I'm new to regex and I'm trying to extract all the unique occurrences of each competition. So it should return FA Cup but only once no matter how many FA Cup games are in the file

<Date="2014-02-15" Competition="FA Cup" Home="West Bromwich Albion">

Based on the accepted solution solution from this question here, I tried this:

grep -o 'Competition=".*\" 'Soccer_Data.xml' | sort --unique

But it is returning everything on the line after Competition=", but I only everything up to the first occurrence of a double quotation mark i.e. "FA Cup". It is also returning the same competition multiple times!

To prevent the multiple returns I tried using .*? as suggested in the solution below but that gave me the opposite problem as it did not return anything!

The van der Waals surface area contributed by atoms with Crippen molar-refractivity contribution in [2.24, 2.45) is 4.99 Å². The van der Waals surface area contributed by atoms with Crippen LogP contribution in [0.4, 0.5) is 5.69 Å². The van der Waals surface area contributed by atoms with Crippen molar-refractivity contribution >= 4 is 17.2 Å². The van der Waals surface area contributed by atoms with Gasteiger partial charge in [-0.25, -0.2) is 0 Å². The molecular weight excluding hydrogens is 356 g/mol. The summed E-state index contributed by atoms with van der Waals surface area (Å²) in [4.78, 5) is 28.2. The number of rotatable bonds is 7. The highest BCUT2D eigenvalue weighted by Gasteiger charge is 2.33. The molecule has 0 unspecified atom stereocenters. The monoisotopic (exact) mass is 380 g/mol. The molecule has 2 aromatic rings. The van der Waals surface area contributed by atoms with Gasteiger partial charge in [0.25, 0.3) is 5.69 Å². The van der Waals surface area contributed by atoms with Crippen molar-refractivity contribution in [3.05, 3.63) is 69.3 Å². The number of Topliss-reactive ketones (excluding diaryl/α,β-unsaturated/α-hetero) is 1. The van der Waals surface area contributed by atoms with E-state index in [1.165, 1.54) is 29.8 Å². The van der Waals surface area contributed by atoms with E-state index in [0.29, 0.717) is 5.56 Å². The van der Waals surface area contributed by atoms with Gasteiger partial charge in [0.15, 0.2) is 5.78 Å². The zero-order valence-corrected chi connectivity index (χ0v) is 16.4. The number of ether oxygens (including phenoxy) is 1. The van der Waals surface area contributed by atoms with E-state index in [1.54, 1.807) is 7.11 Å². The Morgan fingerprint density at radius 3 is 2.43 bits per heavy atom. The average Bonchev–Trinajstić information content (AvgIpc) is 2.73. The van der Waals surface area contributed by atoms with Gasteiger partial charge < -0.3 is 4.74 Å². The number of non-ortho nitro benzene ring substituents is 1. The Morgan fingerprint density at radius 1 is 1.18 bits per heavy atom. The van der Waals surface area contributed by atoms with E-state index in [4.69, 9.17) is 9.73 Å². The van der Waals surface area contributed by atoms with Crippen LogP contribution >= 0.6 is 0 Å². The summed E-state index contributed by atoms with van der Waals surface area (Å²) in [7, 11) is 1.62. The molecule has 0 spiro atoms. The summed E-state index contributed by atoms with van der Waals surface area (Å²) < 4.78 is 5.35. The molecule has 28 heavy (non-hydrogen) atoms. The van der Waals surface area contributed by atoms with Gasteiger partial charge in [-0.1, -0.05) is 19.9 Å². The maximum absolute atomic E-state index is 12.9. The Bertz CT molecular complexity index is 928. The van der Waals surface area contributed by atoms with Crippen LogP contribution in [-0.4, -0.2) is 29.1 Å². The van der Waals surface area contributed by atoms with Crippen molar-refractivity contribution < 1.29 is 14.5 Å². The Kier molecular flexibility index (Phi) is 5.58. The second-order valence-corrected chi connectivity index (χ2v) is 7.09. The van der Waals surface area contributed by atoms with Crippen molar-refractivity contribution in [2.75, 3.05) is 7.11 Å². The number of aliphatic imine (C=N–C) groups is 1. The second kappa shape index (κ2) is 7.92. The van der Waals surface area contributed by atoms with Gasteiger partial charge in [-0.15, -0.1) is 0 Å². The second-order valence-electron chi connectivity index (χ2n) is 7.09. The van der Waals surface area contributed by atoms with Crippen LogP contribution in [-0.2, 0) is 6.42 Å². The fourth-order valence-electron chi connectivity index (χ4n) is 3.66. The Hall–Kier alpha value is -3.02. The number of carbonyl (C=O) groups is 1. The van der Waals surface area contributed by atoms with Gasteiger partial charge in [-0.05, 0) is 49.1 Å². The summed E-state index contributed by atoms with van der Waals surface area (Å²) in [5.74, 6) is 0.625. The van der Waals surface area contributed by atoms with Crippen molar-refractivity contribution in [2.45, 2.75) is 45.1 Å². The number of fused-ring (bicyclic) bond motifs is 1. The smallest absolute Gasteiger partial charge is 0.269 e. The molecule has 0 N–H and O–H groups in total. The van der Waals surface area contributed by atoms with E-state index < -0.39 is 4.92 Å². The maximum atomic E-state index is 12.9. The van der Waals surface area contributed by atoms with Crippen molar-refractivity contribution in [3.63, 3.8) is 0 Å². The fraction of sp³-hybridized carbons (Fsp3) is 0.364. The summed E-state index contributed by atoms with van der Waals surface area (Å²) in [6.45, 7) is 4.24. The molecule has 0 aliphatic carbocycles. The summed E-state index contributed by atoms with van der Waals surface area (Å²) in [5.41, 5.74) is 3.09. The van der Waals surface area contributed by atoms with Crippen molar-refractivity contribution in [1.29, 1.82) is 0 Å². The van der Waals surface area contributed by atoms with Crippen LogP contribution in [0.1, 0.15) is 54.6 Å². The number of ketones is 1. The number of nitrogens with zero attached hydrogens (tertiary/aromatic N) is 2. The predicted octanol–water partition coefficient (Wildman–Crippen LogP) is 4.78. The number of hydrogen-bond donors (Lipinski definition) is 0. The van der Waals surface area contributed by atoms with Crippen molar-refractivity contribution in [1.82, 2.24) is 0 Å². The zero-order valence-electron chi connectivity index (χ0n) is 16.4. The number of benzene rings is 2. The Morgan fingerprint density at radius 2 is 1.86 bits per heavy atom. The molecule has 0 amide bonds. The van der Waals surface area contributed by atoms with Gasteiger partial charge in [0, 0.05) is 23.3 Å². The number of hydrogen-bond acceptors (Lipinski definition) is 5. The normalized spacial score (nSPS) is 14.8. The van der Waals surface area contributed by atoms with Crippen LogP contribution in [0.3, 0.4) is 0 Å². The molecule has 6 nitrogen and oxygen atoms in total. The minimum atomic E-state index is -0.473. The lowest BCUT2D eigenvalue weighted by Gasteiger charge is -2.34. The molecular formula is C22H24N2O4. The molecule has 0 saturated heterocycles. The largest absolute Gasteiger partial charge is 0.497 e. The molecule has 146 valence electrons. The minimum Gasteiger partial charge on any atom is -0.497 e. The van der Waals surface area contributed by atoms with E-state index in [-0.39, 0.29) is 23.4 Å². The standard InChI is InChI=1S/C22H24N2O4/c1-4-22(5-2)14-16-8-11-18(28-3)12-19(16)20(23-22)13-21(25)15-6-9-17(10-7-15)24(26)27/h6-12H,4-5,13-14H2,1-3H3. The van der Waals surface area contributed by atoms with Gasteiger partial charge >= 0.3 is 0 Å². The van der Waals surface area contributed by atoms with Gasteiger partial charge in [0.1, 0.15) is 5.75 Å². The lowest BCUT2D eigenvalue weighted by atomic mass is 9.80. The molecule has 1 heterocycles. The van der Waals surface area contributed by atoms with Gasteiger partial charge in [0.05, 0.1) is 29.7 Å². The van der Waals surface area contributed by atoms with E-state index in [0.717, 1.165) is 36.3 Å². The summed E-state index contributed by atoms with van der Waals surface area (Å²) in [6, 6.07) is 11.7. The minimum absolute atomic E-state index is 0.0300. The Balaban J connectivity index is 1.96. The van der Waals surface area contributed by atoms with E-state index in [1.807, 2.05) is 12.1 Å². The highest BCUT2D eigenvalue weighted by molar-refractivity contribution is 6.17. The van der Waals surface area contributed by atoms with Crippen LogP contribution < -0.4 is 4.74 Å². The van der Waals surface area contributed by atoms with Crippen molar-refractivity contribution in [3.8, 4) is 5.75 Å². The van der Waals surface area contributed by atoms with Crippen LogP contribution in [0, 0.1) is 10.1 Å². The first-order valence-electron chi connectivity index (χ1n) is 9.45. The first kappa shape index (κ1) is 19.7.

Can someone please tell me what the correct regular expression to use is.

  • 1
    I don't really see a reason to downvote this. Clear question, good research done and shown, correct tagging, ... +1 from me. @Downvoter, Please comment on the reasons.
    – pLumo
    Commented Jun 18, 2019 at 11:42

1 Answer 1


grep uses Posix Basic regex by default.

.* in basic regex is always a greedy match, meaning it matches anything until the last " in the line.

You can use [^"]* instead to match anything except ".

grep -o 'Competition="[^"]*"' 'Soccer_Data.xml' | sort --unique


Competition="FA Cup"

Alternatively, use perl compatible regex that provides non-greedy modifier (.*?).
You can use grep -P if your version of grep provides that (and it will, as you have added [ubuntu] tag to your question).

grep -Po 'Competition=".*?"' 'Soccer_Data.xml' | sort --unique

or to receive only FA CUP using e.g. "Keep-out" --> \K:

grep -Po 'Competition="\K[^"]*' 'Soccer_Data.xml' | sort --unique


FA Cup

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